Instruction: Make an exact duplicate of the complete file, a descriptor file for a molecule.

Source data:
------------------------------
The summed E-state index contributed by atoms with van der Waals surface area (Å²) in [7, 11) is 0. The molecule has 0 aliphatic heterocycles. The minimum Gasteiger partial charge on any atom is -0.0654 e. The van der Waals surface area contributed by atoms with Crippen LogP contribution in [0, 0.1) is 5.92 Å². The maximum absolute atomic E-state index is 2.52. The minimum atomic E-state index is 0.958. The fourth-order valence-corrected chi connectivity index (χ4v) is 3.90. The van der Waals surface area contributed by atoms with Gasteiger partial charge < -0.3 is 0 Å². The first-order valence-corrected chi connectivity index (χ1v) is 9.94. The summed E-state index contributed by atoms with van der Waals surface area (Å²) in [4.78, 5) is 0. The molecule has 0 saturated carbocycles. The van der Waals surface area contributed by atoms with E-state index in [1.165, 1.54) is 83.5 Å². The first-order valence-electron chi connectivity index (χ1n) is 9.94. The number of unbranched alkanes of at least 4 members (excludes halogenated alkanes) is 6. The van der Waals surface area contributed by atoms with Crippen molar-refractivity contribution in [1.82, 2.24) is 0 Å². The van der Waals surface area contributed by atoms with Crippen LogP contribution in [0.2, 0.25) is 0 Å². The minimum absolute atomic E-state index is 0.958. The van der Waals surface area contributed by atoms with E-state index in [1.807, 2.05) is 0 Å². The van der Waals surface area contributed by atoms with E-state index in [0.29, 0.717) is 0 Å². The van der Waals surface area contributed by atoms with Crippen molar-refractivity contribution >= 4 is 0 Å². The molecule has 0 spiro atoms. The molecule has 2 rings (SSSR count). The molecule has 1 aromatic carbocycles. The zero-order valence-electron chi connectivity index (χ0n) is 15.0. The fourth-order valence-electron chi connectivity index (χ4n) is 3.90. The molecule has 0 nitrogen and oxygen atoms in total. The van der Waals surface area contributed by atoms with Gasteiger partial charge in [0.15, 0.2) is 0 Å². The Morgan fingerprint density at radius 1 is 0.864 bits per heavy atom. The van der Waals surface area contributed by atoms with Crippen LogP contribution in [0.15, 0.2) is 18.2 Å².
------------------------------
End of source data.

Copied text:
The summed E-state index contributed by atoms with van der Waals surface area (Å²) in [7, 11) is 0. The molecule has 0 aliphatic heterocycles. The minimum Gasteiger partial charge on any atom is -0.0654 e. The van der Waals surface area contributed by atoms with Crippen LogP contribution in [0, 0.1) is 5.92 Å². The maximum absolute atomic E-state index is 2.52. The minimum atomic E-state index is 0.958. The fourth-order valence-corrected chi connectivity index (χ4v) is 3.90. The van der Waals surface area contributed by atoms with Gasteiger partial charge < -0.3 is 0 Å². The first-order valence-corrected chi connectivity index (χ1v) is 9.94. The summed E-state index contributed by atoms with van der Waals surface area (Å²) in [4.78, 5) is 0. The molecule has 0 saturated carbocycles. The van der Waals surface area contributed by atoms with E-state index in [1.165, 1.54) is 83.5 Å². The first-order valence-electron chi connectivity index (χ1n) is 9.94. The number of unbranched alkanes of at least 4 members (excludes halogenated alkanes) is 6. The van der Waals surface area contributed by atoms with Crippen molar-refractivity contribution in [1.82, 2.24) is 0 Å². The van der Waals surface area contributed by atoms with Crippen LogP contribution in [0.2, 0.25) is 0 Å². The minimum absolute atomic E-state index is 0.958. The van der Waals surface area contributed by atoms with E-state index in [1.807, 2.05) is 0 Å². The van der Waals surface area contributed by atoms with E-state index in [0.29, 0.717) is 0 Å². The van der Waals surface area contributed by atoms with Crippen molar-refractivity contribution >= 4 is 0 Å². The molecule has 0 spiro atoms. The molecule has 2 rings (SSSR count). The molecule has 1 aromatic carbocycles. The zero-order valence-electron chi connectivity index (χ0n) is 15.0. The fourth-order valence-electron chi connectivity index (χ4n) is 3.90. The molecule has 0 nitrogen and oxygen atoms in total. The van der Waals surface area contributed by atoms with Gasteiger partial charge in [0.15, 0.2) is 0 Å². The Morgan fingerprint density at radius 1 is 0.864 bits per heavy atom. The van der Waals surface area contributed by atoms with Crippen LogP contribution in [0.15, 0.2) is 18.2 Å².